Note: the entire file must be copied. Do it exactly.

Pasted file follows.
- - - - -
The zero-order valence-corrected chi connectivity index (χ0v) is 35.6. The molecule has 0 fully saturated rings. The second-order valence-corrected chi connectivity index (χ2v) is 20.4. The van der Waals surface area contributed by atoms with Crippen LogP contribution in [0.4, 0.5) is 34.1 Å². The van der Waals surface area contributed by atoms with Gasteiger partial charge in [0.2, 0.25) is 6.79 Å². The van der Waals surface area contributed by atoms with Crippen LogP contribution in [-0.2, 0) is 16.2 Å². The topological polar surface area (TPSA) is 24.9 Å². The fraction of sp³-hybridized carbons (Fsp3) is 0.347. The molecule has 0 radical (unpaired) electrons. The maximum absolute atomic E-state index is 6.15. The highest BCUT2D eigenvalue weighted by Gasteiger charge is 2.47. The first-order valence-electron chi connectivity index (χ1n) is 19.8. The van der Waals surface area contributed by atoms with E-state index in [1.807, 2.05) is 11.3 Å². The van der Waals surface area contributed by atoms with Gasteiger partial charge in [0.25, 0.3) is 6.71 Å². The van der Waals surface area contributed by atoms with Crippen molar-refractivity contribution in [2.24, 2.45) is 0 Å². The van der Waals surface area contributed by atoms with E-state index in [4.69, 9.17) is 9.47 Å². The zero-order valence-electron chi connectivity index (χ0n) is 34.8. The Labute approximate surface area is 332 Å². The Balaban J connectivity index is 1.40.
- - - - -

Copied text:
The zero-order valence-corrected chi connectivity index (χ0v) is 35.6. The molecule has 0 fully saturated rings. The second-order valence-corrected chi connectivity index (χ2v) is 20.4. The van der Waals surface area contributed by atoms with Crippen LogP contribution in [0.4, 0.5) is 34.1 Å². The van der Waals surface area contributed by atoms with Gasteiger partial charge in [0.2, 0.25) is 6.79 Å². The van der Waals surface area contributed by atoms with Crippen LogP contribution in [-0.2, 0) is 16.2 Å². The topological polar surface area (TPSA) is 24.9 Å². The fraction of sp³-hybridized carbons (Fsp3) is 0.347. The molecule has 0 radical (unpaired) electrons. The maximum absolute atomic E-state index is 6.15. The highest BCUT2D eigenvalue weighted by Gasteiger charge is 2.47. The first-order valence-electron chi connectivity index (χ1n) is 19.8. The van der Waals surface area contributed by atoms with E-state index in [1.807, 2.05) is 11.3 Å². The van der Waals surface area contributed by atoms with Gasteiger partial charge in [0.25, 0.3) is 6.71 Å². The van der Waals surface area contributed by atoms with Crippen molar-refractivity contribution in [2.24, 2.45) is 0 Å². The van der Waals surface area contributed by atoms with E-state index in [4.69, 9.17) is 9.47 Å². The zero-order valence-electron chi connectivity index (χ0n) is 34.8. The Labute approximate surface area is 332 Å². The Balaban J connectivity index is 1.40.